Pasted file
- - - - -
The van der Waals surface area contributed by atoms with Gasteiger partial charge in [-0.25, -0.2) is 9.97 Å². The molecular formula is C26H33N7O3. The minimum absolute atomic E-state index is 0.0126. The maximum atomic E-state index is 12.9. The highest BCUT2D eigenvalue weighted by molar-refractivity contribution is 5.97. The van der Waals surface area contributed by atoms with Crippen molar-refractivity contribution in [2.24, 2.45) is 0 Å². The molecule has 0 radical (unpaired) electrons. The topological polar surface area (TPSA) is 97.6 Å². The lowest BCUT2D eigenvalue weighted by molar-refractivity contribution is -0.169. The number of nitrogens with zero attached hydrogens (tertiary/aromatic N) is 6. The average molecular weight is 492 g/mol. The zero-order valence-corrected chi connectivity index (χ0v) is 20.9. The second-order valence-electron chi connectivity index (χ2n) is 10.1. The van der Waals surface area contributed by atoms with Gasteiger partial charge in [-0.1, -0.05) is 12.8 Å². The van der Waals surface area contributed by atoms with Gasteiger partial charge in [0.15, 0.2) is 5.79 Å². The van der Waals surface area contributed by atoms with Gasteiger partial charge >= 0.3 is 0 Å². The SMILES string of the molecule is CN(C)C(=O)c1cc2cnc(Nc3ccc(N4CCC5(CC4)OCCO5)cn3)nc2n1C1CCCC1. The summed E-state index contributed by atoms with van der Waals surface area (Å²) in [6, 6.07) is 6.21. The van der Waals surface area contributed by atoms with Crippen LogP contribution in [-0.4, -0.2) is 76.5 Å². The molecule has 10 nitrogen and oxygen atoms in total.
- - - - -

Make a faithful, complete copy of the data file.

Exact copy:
The van der Waals surface area contributed by atoms with Gasteiger partial charge in [-0.25, -0.2) is 9.97 Å². The molecular formula is C26H33N7O3. The minimum absolute atomic E-state index is 0.0126. The maximum atomic E-state index is 12.9. The highest BCUT2D eigenvalue weighted by molar-refractivity contribution is 5.97. The van der Waals surface area contributed by atoms with Crippen molar-refractivity contribution in [2.24, 2.45) is 0 Å². The molecule has 0 radical (unpaired) electrons. The topological polar surface area (TPSA) is 97.6 Å². The lowest BCUT2D eigenvalue weighted by molar-refractivity contribution is -0.169. The number of nitrogens with zero attached hydrogens (tertiary/aromatic N) is 6. The average molecular weight is 492 g/mol. The zero-order valence-corrected chi connectivity index (χ0v) is 20.9. The second-order valence-electron chi connectivity index (χ2n) is 10.1. The van der Waals surface area contributed by atoms with Gasteiger partial charge in [-0.1, -0.05) is 12.8 Å². The van der Waals surface area contributed by atoms with Gasteiger partial charge in [0.15, 0.2) is 5.79 Å². The van der Waals surface area contributed by atoms with Gasteiger partial charge >= 0.3 is 0 Å². The SMILES string of the molecule is CN(C)C(=O)c1cc2cnc(Nc3ccc(N4CCC5(CC4)OCCO5)cn3)nc2n1C1CCCC1. The summed E-state index contributed by atoms with van der Waals surface area (Å²) in [6, 6.07) is 6.21. The van der Waals surface area contributed by atoms with Crippen LogP contribution in [-0.4, -0.2) is 76.5 Å². The molecule has 10 nitrogen and oxygen atoms in total.